The family of Alexandra Eckersley is speaking out as she faces multiple charges after allegedly misleading Manchester, New Hampshire police in a search for her newborn baby boy in the woods early Monday.
Alexandra, who remains hospitalized after giving birth a tent in the woods in 18-degree weather, is the adopted daughter of MLB Hall of Fame pitcher Dennis Eckersley and his ex-wife Nancy.
In a statement to WCVB on Thursday, the Eckerley family said they are “still in complete shock” after learning about the tragedy from news reports, with no prior knowledge of their daughter’s pregnancy.
“We are utterly devastated by the events that unfolded on Christmas night when our daughter Allie delivered a baby while living in a tent. It is heartbreaking that a child was born under such unthinkable conditions and in such tragic circumstances,” the Eckersley family said in the statement. “We learned with everyone else from news reports what happened and are still in complete shock. We had no prior knowledge of Allie’s pregnancy.”
The Eckersley family then thanked first responders and hospital staff in Manchester “for saving this innocent newborn boy.” They went on to explain their family history with Alexandra, as well as her experience with mental illness and homelessness.
“Allie is our beloved daughter who we adopted at birth,” the statement continued. “Though it is painful to share, we feel it necessary to offer greater context of Allie’s circumstances and background. Allie has suffered from severe mental illness her entire life. Allie was hospitalized numerous times for her illness and lived in several residential programs. We did our very best to get Allie all of the help and support humanly possible.
“Once Allie became an adult there was even less we could do because she was legally free to make her own decisions as long as she was not a danger to herself or others. Under existing laws, there was simply no way to force her to receive treatment. Nonetheless, we continued to support her as best we could.
“Since she was twenty, Allie chose to live on the streets in New Hampshire. As in many states, the mental health system in New Hampshire is broken. The state hospital used to have 2500 psychiatric beds. Now there are less than 200 for more than 1.2 million citizens and the state was forced to eliminate another 48 beds this fall because of staff shortages. Without adequate inpatient beds for crisis, treatment and stabilization, a state mental system fails.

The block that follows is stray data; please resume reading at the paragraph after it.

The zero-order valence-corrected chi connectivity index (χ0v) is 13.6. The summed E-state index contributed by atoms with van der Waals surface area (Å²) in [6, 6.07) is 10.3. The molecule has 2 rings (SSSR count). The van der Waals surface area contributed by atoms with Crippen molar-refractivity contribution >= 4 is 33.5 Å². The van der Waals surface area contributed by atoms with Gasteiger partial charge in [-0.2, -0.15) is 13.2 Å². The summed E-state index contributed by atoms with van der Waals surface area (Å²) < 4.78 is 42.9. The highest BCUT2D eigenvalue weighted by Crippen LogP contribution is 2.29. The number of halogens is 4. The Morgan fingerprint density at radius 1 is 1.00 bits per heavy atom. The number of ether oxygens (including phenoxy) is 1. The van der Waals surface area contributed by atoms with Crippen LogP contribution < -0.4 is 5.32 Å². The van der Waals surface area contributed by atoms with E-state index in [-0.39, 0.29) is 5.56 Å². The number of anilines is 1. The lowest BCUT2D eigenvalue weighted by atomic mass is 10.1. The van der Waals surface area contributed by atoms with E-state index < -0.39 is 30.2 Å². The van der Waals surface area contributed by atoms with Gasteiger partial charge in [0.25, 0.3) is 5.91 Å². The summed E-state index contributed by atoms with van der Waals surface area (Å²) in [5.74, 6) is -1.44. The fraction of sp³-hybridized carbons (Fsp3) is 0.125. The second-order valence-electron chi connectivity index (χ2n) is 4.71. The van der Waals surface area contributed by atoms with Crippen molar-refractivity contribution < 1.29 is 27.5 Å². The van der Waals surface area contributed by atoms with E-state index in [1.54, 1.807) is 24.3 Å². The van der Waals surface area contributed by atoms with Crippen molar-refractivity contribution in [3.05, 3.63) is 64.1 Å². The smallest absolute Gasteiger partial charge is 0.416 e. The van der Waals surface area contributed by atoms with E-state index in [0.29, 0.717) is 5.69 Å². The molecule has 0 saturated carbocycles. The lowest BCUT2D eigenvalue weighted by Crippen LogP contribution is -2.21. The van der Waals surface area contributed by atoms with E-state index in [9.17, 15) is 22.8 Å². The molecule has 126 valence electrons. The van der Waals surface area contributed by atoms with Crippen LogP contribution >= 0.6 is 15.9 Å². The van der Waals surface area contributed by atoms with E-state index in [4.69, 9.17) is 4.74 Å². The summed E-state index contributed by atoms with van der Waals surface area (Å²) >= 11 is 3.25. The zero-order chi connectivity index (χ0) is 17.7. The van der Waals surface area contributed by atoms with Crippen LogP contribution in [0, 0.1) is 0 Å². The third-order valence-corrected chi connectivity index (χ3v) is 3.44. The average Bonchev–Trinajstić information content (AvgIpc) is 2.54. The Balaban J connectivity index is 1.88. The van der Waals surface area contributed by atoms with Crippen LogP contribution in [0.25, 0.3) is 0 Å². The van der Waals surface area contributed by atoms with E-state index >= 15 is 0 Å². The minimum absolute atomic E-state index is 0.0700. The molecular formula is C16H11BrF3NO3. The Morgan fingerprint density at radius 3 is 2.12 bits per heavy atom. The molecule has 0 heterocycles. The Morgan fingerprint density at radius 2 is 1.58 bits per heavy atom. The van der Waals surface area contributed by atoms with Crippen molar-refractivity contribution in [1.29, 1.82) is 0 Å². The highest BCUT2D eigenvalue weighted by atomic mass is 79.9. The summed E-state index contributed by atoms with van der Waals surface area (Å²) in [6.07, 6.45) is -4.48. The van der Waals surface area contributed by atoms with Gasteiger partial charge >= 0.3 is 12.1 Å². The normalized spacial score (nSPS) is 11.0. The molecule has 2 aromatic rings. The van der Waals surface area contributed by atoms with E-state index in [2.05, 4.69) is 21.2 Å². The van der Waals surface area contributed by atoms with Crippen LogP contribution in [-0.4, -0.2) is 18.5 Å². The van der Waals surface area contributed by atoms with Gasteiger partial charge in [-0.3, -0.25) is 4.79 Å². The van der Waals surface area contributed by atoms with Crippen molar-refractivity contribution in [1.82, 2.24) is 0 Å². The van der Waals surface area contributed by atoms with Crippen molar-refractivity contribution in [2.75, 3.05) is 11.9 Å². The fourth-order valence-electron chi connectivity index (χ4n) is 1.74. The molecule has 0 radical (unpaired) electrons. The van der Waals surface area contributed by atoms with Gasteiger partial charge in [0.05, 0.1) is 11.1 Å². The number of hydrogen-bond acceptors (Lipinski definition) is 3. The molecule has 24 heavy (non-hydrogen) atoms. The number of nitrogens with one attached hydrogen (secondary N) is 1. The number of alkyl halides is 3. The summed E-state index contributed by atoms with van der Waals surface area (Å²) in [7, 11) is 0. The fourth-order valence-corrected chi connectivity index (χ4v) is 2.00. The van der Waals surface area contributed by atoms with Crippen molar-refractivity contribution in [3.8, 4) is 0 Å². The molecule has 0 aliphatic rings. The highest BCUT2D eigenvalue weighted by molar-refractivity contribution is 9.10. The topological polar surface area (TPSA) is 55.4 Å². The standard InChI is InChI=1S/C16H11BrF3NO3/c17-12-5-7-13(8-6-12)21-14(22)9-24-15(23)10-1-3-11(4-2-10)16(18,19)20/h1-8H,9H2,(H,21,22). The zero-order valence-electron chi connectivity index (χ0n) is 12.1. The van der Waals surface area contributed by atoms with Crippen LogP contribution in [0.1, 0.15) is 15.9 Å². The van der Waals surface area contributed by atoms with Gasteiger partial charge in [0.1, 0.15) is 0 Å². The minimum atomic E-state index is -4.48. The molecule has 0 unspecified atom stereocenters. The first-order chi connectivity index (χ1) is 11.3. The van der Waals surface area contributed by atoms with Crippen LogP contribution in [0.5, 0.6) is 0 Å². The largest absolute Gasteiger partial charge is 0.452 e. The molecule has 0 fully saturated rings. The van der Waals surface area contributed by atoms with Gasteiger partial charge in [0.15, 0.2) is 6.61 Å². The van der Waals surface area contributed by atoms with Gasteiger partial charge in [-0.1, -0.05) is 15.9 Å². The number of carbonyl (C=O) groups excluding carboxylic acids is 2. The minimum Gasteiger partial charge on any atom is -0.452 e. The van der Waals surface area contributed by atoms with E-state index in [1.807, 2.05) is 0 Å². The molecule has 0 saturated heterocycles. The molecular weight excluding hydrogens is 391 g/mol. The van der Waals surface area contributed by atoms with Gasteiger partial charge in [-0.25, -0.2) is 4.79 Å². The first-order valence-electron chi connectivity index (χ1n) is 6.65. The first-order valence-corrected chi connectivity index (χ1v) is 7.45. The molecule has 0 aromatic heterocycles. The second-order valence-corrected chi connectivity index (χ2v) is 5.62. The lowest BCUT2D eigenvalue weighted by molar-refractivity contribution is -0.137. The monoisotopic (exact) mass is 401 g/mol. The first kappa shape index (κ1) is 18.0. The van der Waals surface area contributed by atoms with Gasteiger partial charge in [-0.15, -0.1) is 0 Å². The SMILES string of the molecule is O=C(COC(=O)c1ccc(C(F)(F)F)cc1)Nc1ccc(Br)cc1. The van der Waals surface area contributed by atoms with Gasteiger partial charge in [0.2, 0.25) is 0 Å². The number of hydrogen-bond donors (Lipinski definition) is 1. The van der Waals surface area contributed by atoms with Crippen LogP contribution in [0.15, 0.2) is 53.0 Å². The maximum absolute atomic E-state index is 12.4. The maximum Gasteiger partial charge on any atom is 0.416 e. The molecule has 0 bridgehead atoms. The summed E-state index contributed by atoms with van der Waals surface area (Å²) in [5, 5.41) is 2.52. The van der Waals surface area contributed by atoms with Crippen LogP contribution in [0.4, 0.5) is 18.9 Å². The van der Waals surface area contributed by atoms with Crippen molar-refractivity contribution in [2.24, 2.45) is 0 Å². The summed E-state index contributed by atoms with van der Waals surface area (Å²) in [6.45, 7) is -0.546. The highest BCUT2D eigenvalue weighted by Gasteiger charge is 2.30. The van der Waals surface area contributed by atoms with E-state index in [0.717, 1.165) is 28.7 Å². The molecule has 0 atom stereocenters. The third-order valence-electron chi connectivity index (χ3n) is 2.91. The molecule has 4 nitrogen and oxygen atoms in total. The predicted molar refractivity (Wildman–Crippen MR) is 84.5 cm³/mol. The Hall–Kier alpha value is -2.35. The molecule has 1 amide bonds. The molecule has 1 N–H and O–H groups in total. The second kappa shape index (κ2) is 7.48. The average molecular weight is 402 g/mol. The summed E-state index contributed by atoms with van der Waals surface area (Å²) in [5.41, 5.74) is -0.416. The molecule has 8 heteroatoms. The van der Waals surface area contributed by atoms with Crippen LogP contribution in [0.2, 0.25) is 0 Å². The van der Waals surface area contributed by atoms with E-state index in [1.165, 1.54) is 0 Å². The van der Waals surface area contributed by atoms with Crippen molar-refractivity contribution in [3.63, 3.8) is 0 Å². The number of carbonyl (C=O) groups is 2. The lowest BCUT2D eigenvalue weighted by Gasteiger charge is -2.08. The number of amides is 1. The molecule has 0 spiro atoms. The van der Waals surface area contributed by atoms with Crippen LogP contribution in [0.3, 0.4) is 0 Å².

“We have always offered Allie a path home but she has made other choices. We hope Allie now accepts the treatment she desperately needs for her mental health issues. We also hope that all those who have heard this tragic story withhold judgment about our daughter until all the facts come out.”
According to WCVB, the Eckersley family said they were in the process of filing a guardianship petition to be involved in making decisions for the infant.
In a May 2019 interview, Alexandra – who was said to be dealing with bipolar disorder, depression and anxiety – told the Concord Monitor that she had been in and out of various treatment facilities for mental health and behavioral trouble since the age of 6. At the time, her family said in a statement to the outlet that Alexandra had been diagnosed with mental illness at the age of 2.
Alexandra, 26, faces charges of felony reckless conduct, endangering the welfare of a child, second-degree assault with extreme indifference and falsifying physical evidence. She was arraigned over the phone on Tuesday.
At the time, prosecutors said Alexandra’s mother, Nancy, told them that she and Dennis, her ex-husband, offered their daughter drug treatment for years, which she refused and chose to be homeless.
According to an affidavit cited by WCVB, Eckersley told police she did not know she was pregnant and admitted to using cocaine and marijuana in the days before the baby’s birth.
Officials said they discovered the unclothed, uncovered baby boy who was struggling to breathe in a tent in 18-degree weather near the Piscataquog River.
When asked why she left her baby in that condition, Alexandra told officials that she was trying to save herself, according to a police affidavit cited by the Boston Herald on Wednesday.
“What do they tell you when a plane goes down? Save yourself first,” Alexandra told officers while waiting for an ambulance early Monday.
Eckersley’s boyfriend — identified in court papers as 45-year-old George Theberge — was also present, according to the police affidavit.
Alexandra’s public defender, Jordan Strand, said in New Hampshire’s Hillsborough County Superior Court that his client was suffering from blood loss and possible hypothermia after giving birth.
“She did what she had to do to get help. Childbirth is incredibly dangerous even under the best of circumstances,” Strand said.
EMS performed emergency breathing on the baby, who was initially taken to Catholic Medical Center and then transferred to Dartmouth-Hitchcock Medical Center, where he remains intubated, Assistant County Attorney Carl Olson said. The baby reportedly weighed 4.4 pounds after being born about three months early.